Bihar Results: Chirag Paswan’s LJP May Have Cost NDA 39 Seats

In 32 seats, LJP polled more votes than the margin of defeat for the Janata Dal (United). 

Published
Politics
3 min read
Chirag Paswan is leading the LJP’s charge against ‘ally’ Nitish Kumar.
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Even though Chirag Paswan's Lok Janshakti Party (LJP) has won just one seat, it has emerged as one of the most important players in the Bihar Assembly elections.

Given that Paswan had openly announced that the LJP wants specifically to defeat incumbent chief minister Nitish Kumar of the Janata Dal (United), the real tally of relevance for the LJP is the number of seats in which it may have harmed the JD(U)'s chances.

It turns out that in as many as 38 seats, the LJP has polled more votes than the margin between the winning candidate and the defeated NDA candidate.

This means that had LJP been part of the pre-poll National Democratic Alliance (NDA) and transferred its votes effectively, the NDA could have won 38 seats more than it did. Add to that the seat won by LJP, and the tally is up to 39. Therefore in such an eventuality, the NDA would have won a two-thirds majority in Bihar.

In 33 Seats, LJP Polled More Votes Than JD(U)’s Margin of Defeat

In line with the LJP's intentions, the lion's share of these 39 seats were ones in which Nitish Kumar's Janata Dal (United) was contesting.

Out of these 39 seats, 33 were lost by the JD(U). This is roughly equal to the BJP's present lead over the JD(U), giving further credence to theories that it was the BJP that pushed the LJP to put up candidates against the JD(U) in order to weaken Nitish Kumar.

After JD(U), the party most affected by this is the Vikassheel Insan Party, which lost 4 such seats. Jitan Ram Manjhi's Hindustan Awam Morcha also lost one such seat as did, surprisingly, the BJP.

Here are the list of seats where the LJP polled more votes than the margin between the winning candidate and the defeated candidate from the NDA.

LOST BY JD(U): Alauli, Atri, Bajpatti, Barharia, Chakai, Chenari, Darbhanga Rural, Dhauraiya, Dinara, Ekma, Gaighat, Islampur, Jagdishpur, Jamalpur, Kargahar, Khagaria, Laukaha, Maharajganj, Mahnar, Mahua, Matihani, Minapur, Morwa, Nathnagar, Obra, Raghunathpur, Rajapakar, Sahebpur Kamal, Samastipur, Sheikhpura, Sherghati, Singheshwar, Surajgarha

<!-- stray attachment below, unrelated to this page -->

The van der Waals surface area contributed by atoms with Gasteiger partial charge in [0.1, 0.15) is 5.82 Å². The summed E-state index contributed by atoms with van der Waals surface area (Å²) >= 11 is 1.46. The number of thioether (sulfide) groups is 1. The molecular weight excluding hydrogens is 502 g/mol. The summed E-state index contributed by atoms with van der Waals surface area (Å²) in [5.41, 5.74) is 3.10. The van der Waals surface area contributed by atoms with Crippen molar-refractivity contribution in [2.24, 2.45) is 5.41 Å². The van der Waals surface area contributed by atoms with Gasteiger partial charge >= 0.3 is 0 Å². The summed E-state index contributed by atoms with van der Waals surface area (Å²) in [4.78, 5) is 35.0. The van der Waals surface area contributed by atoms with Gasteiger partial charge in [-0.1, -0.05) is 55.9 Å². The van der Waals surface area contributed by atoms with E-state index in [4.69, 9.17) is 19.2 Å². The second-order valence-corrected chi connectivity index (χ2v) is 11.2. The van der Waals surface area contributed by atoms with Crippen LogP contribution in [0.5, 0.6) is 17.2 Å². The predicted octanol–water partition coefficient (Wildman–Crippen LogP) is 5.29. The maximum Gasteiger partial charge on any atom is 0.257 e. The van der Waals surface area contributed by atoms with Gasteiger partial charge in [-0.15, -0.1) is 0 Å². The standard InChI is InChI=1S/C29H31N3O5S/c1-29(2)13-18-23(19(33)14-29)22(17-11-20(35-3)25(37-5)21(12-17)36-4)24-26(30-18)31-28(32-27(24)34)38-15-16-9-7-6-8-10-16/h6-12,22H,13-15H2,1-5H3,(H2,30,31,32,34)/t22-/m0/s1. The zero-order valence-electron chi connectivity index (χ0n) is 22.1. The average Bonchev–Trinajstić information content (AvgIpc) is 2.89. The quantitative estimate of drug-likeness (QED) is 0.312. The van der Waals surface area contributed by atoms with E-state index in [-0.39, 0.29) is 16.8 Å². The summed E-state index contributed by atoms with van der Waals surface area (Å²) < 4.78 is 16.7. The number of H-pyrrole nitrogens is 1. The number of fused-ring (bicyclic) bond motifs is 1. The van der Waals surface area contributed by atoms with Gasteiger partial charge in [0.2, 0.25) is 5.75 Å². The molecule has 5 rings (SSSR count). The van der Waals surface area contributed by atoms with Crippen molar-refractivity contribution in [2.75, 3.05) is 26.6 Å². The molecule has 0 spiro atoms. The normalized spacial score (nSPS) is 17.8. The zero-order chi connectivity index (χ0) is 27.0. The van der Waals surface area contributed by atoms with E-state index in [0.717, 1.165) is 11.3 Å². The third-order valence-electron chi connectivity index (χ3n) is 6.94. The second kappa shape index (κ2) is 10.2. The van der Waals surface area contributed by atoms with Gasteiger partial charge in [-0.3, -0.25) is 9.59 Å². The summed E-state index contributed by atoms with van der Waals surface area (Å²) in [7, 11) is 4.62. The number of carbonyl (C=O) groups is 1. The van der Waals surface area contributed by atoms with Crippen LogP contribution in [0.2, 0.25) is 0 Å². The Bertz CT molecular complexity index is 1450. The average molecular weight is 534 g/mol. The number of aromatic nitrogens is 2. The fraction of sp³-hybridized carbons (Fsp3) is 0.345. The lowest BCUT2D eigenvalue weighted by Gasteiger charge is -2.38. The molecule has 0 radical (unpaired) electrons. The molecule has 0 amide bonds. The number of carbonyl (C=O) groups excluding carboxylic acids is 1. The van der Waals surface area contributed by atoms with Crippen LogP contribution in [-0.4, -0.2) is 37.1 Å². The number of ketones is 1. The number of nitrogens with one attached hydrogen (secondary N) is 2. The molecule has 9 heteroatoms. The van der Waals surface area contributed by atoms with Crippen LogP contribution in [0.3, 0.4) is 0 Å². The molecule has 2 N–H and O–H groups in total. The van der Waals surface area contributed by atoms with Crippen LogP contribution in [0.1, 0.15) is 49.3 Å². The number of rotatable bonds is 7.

LOST BY VIP: Baniapur, Madhubani, Simri Bakhtiarpur, Sugauli

LOST BY BJP: Bhagalpur

LOST BY HAM: Kasba

LJP’s Strategy

The LJP's candidate list included several people with an RSS or BJP background such as Rajendra Singh, Rameshwar Chaurasia and Deo Ranjan Singh. It also fielded a large number of upper caste candidates. The Quint had earlier reported that a number of RSS cadres were also actively campaigning for LJP candidates.

Both these seem to have been attempts to woo BJP voters in seats that the JD(U) or smaller NDA partners contested. Some have even accused Chirag Paswan of doing it at the BJP’s behest to cut Nitish Kumar to size.

The LJP polled 5.66 percent of the total votes in the state but since it contested only about half the total number of seats, its average vote share in the seats contested may have been around 11 percent.

Since much of these were NDA votes, the JD(U) and non-BJP partners may have been at a disadvantage compared to the BJP.

This is evident from the fact that there is a four percentage point gap between the BJP and JD(U) even though they contested the same number of seats.

Who Benefitted From This? Naturally, the Mahagathbandhan

Out of the 39 seats listed above, the RJD ended up winning 28, the Congress won in eight, an Independent in one, and of course the solitary seat won by LJP itself.

Had the LJP been part of the pre-poll NDA and transferred votes effectively, the Mahagathbandhan may have found it difficult to cross 90 seats based on this calculation.

However, the vote transfers aren't simple. It is possible that in a few seats the LJP's presence could have harmed the Mahagathbandhan as well, especially in seats where it put up Muslim or Paswan candidates.

Also while acknowledging the LJP factor, it is also true that there was a great deal of anti-incumbency against Nitish Kumar and that RJD’s Tejashwi Yadav worked exceptionally hard to turn the election around.

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